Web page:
It’s been described as a pagan love goddess, a gesture of environmental stewardship, the largest human figure in the world, an abstraction of the Cheviot hills, a recumbent partner of Antony Gormley’s Angel of the North, and much else.
Charles Jencks’ Northumberlandia may be all these things. Its vast female form is certainly a rather extraordinary version of land art (the sculpting of earth, rocks and water into designed forms), recently installed near Cramlington in the northeast of England. Jencks is an American designer and theorist, probably best known for his Garden of Cosmic Speculation, in southeast Scotland. The prone female figure of Northumberlandia shares some of the swoops and surprises of that garden, but is altogether rougher and less refined. She forms the centrepiece of a new, privately funded, but very public, park, and is apparently a quarter of a mile long, with 100ft (30m) high breasts, and a body made from 1.5m tons of rock, soil and clay. Like much land art, the plan is apparently to let the form evolve gently with little or no maintenance.
We visited on a cold, blustery July day, a few months after the park was officially opened, and spent perhaps an hour strolling along the many paths that curve and climb around the site. As with other examples of Jencks’ work, it is hard to capture the experience in words. All you are seeing are simple man-made mounds and lakes, and yet the views shift and change as you walk and climb, constantly offering new glimpses and perspectives.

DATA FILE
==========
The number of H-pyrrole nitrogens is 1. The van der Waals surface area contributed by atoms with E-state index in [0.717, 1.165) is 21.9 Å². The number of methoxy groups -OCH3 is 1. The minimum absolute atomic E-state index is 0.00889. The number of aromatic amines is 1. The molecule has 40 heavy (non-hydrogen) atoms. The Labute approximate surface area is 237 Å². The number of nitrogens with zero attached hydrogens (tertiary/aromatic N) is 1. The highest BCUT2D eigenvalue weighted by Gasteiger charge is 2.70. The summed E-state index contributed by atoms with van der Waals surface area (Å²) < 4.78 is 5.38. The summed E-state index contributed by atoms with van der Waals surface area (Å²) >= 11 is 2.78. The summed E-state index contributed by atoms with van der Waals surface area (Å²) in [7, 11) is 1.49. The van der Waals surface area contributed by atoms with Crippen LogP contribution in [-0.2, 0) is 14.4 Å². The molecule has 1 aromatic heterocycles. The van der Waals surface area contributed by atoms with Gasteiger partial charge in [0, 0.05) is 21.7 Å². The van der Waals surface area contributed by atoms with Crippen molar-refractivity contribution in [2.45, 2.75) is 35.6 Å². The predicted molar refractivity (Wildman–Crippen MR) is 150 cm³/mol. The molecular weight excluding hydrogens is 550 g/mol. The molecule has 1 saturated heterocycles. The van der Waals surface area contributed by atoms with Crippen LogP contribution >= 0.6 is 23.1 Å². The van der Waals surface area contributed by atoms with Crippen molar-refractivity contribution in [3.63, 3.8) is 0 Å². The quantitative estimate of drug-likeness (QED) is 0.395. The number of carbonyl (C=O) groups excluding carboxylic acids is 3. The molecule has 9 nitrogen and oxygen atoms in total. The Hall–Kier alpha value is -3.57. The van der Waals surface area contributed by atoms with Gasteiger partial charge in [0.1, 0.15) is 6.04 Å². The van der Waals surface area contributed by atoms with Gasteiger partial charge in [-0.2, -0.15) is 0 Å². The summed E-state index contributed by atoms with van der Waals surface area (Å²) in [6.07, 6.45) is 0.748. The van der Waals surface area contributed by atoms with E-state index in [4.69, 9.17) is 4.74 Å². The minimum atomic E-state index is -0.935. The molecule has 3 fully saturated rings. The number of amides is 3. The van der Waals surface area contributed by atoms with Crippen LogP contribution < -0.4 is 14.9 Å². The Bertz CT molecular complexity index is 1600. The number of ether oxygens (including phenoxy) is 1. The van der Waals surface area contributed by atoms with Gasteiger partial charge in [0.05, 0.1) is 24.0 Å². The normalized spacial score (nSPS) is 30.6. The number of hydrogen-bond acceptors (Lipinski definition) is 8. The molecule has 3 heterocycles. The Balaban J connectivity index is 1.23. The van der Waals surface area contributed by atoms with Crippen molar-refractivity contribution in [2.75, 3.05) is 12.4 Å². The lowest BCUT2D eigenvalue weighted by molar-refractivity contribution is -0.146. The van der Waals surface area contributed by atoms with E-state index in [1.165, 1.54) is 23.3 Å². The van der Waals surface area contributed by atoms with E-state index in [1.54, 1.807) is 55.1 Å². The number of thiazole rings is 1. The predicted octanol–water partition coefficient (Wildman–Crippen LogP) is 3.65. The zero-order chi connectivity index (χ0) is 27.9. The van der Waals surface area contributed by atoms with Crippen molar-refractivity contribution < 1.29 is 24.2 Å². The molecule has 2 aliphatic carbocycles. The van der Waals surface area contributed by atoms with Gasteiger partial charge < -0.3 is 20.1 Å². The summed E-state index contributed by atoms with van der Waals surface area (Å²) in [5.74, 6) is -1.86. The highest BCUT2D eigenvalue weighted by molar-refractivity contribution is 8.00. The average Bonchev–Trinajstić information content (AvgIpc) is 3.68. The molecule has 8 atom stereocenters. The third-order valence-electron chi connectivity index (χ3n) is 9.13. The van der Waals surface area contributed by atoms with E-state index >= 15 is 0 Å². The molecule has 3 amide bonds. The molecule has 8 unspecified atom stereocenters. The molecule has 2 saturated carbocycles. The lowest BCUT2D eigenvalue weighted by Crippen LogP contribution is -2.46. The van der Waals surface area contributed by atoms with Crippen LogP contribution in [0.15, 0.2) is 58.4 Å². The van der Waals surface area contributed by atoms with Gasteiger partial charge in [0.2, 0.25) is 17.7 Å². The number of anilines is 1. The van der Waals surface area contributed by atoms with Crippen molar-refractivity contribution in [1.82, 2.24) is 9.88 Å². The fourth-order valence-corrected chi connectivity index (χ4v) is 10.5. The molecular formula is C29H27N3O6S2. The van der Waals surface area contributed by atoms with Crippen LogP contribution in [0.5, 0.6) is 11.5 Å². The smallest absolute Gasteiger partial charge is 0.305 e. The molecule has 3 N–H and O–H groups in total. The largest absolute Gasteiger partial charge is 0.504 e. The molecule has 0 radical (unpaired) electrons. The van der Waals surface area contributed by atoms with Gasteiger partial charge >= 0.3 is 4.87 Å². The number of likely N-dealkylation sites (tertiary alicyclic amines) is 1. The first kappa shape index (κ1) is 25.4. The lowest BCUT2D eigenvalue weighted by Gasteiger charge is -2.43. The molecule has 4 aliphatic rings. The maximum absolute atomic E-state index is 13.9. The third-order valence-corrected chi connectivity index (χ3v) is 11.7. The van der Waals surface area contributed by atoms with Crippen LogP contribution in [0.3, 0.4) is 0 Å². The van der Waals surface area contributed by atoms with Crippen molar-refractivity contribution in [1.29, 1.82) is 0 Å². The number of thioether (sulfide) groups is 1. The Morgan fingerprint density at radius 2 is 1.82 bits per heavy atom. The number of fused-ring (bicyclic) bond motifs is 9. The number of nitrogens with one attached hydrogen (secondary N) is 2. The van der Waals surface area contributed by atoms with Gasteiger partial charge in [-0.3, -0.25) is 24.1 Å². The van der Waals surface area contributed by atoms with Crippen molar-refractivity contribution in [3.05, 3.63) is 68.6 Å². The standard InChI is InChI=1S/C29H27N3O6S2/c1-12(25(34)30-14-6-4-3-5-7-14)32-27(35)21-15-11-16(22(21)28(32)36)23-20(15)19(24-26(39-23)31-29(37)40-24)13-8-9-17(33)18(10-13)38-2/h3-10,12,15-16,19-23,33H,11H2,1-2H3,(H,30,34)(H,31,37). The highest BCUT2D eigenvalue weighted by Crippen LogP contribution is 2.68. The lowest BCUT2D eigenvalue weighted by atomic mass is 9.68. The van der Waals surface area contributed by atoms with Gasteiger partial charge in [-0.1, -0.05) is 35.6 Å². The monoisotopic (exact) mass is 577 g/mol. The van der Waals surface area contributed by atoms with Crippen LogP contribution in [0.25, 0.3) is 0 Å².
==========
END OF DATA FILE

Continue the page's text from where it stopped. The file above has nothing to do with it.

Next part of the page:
The most striking image hoves into view as you clamber towards that vast female face, when the adjacent Shotton surface coal mine suddenly becomes visible. Indeed, the mine is the sole reason for Northumberlandia’s existence, as Shotton’s owners created her to mitigate the impact of coal mining on the local community. As you descend, the mine disappears from view but remains in the memory, its steep, quarried cliffs and stockpiles of black coal serving as the industrial version of Northumberlandia’s grassy female form, similarly carved out of the land by big machinery. It reminded me of Robert Smithson (the great American land artist) and his fascination with creating modern art around what he described as “infernal regions – slag heaps, strip mines, and polluted rivers.”
Our visit felt strange, almost like dreamlike, and made us wish to return, and experience the lady (and her coal mine) in other guises – at dawn, in late afternoon sunshine, in snow, in rain….